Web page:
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WaPo has an interesting article that I think everyone should read in which the International Monetary Fund which called for austerity measures for European countries in debt crisis, had its lead economist to admit they were wrong, apparently because they "did not fully understand how government austerity efforts would undermine economic growth."

I'm not an economist, so I don't want to critique this too much, but I might add, that this is why we should all read Paul Krugman. He knows his shit. He was right about the housing bubble and now this.

Back to the article:

The new and highly technical paper looks again at the issue of fiscal multipliers – the impact that a rise or fall in government spending or tax collection has on a country’s economic output.
The relevant conclusions from the paper:
“Forecasters significantly underestimated the increase in unemployment and the decline in domestic demand associated with fiscal consolidation,” Blanchard and co-author Daniel Leigh, a fund economist, wrote in the paper.
What's interesting is that some of the initial motivation for the IMF decision was probably political, rather than actual economic principles and knowledge:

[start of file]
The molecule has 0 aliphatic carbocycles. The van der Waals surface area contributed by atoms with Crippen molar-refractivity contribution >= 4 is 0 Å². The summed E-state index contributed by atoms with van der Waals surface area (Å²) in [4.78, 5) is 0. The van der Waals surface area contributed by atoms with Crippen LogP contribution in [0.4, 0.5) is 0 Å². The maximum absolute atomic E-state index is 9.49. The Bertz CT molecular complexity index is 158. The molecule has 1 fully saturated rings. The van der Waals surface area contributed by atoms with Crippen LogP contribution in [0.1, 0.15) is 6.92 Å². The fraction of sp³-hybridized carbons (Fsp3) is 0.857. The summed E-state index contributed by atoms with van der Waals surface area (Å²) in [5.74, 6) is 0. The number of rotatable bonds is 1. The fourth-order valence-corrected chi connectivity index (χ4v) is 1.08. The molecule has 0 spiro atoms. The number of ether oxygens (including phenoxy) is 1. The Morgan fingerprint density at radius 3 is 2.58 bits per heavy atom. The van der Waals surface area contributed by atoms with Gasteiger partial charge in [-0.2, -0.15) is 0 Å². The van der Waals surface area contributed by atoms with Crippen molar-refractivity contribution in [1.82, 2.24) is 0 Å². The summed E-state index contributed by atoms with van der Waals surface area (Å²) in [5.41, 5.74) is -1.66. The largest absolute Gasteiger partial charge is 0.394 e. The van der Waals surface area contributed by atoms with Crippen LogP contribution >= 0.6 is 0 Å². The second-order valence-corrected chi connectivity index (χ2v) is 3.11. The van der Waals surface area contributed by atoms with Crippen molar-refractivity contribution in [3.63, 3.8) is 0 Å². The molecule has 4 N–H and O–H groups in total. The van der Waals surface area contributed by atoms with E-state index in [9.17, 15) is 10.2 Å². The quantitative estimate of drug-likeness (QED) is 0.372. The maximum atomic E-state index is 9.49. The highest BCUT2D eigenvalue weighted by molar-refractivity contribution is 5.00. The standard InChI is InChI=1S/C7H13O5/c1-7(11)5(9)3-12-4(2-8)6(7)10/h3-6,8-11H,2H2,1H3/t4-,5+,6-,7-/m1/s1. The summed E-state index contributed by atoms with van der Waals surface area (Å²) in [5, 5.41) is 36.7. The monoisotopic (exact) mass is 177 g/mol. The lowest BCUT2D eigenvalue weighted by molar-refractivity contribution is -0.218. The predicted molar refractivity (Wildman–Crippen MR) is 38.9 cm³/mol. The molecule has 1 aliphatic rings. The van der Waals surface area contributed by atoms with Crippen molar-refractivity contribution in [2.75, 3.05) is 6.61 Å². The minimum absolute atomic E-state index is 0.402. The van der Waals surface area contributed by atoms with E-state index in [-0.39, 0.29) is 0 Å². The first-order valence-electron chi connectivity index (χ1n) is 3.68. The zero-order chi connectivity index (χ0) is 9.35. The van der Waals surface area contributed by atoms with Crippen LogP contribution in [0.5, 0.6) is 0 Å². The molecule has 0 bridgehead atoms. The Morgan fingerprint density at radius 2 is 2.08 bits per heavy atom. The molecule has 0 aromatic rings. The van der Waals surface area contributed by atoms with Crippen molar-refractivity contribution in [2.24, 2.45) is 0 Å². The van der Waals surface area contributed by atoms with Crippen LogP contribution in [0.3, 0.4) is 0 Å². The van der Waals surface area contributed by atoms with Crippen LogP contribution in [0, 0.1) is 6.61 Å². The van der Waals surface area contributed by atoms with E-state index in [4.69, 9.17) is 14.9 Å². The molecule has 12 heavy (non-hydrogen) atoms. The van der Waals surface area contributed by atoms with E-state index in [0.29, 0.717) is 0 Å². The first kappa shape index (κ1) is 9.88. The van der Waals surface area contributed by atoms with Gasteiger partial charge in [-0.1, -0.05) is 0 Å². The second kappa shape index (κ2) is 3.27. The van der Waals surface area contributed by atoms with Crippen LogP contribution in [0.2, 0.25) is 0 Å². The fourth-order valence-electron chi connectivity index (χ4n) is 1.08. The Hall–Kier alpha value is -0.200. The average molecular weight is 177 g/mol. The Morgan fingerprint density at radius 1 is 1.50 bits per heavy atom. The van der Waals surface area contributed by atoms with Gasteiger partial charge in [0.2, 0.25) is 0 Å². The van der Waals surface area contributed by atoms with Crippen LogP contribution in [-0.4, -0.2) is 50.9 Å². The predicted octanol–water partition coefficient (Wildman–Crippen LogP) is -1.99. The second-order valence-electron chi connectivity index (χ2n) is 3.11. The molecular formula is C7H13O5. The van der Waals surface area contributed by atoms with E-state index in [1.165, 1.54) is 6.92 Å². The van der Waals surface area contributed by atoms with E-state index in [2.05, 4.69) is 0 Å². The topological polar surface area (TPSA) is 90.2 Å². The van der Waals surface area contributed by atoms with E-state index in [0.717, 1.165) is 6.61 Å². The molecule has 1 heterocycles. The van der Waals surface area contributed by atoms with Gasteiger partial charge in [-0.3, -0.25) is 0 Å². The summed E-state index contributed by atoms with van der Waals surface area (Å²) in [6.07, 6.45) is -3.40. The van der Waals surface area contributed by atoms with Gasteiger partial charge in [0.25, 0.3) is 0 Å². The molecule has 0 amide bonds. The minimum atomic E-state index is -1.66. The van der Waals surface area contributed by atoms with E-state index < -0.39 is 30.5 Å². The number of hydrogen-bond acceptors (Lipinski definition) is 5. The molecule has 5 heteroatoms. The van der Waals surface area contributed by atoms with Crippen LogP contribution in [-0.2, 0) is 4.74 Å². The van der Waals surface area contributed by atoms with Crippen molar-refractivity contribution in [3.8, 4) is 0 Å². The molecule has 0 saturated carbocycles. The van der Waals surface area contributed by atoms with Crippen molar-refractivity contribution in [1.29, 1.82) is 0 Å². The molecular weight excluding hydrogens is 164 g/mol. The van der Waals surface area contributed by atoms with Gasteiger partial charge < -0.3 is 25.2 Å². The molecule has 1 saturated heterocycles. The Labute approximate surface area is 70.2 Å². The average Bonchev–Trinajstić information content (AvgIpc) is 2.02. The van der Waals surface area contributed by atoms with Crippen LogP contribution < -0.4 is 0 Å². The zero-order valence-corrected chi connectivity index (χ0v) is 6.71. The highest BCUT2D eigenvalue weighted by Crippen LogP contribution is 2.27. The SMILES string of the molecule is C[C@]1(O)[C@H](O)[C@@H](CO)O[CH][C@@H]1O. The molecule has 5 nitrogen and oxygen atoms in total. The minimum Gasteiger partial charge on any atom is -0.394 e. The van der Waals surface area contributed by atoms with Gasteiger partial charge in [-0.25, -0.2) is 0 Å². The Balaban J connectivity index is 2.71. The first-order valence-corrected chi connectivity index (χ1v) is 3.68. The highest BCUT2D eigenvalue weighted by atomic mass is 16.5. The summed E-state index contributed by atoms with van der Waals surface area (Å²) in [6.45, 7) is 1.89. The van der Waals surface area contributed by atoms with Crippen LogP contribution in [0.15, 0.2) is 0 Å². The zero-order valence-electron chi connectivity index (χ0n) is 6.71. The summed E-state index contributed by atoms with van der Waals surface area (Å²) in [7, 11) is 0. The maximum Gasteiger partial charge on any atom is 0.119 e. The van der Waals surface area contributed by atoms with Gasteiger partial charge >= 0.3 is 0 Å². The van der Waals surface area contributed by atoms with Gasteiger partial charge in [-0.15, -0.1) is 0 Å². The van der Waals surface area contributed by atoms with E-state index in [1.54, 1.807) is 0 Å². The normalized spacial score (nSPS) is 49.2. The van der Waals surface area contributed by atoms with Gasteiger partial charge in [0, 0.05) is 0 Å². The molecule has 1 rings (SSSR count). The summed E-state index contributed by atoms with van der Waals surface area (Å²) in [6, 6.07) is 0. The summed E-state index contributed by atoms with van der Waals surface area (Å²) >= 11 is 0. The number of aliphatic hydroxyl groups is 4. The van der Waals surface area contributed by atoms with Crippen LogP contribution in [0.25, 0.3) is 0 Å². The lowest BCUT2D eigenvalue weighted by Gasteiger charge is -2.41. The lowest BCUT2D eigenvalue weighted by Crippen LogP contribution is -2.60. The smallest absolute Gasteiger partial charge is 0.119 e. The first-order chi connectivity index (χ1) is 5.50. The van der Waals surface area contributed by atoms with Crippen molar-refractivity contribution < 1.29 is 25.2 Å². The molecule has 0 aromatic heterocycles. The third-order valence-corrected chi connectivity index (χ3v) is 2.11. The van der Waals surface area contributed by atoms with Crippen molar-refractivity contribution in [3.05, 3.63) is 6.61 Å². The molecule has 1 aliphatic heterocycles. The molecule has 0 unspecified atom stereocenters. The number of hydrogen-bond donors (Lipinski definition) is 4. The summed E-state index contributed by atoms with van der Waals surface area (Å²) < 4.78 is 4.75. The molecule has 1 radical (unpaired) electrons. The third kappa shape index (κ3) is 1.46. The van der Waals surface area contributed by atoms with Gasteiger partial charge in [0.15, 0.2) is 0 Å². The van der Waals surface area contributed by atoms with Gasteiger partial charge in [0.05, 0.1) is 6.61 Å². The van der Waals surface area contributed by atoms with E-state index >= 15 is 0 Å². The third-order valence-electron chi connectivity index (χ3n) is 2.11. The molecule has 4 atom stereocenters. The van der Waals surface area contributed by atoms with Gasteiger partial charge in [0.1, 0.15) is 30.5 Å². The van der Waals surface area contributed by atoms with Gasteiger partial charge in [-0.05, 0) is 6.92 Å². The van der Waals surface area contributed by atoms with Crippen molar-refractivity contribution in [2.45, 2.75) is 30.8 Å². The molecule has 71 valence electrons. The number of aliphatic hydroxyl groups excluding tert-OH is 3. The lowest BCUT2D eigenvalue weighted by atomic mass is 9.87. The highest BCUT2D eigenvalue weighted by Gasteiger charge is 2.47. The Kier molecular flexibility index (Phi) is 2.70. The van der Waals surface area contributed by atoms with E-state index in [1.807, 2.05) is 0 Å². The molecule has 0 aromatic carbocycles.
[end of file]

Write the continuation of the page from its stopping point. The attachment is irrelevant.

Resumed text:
That somewhat dry conclusion sums up what amounts to a tempest in econometric circles. The fund has been accused of intentionally underestimating the effects of austerity in Greece to make its programs palatable, at least on paper; fund officials have argued that it was its European partners, particularly Germany, who insisted on deeper, faster cuts. The evolving research on multipliers may have helped shift the tone of the debate in countries like Spain and Portugal, where a slower pace of deficit control has been advocated.

On the other hand, they might not know what they are doing:

But the paper includes some subtle and potentially troubling insights into how the fund works. Blanchard – effectively the top dog when it comes to economic science at the fund – writes in the paper that he could not actually determine what multipliers economists at the country level were using in their forecasts. The number was implicit in their forecasting models – a background assumption rather than a variable that needed to be fine-tuned based on national circumstances or peculiarities.

Heading into a crisis that nearly tore the euro zone apart, in other words, neither Blanchard or any one of the fund’s vast army of technicians thought to reexamine whether important assumptions about the region would still hold true in times of crisis.

This article might be a lesson for those pushing for drastic cuts in the United States, since there will clearly be short term effects.
“The results do not imply that fiscal consolidation is undesirable,” the two write. “Virtually all advanced economies face the challenge of fiscal adjustment in response to elevated government debt levels and future pressures on public finances from demographic change. The short-term effects of fiscal policy on economic activity are only one of the many factors that need to be considered in determining the appropriate pace of fiscal consolidation for any single country.”
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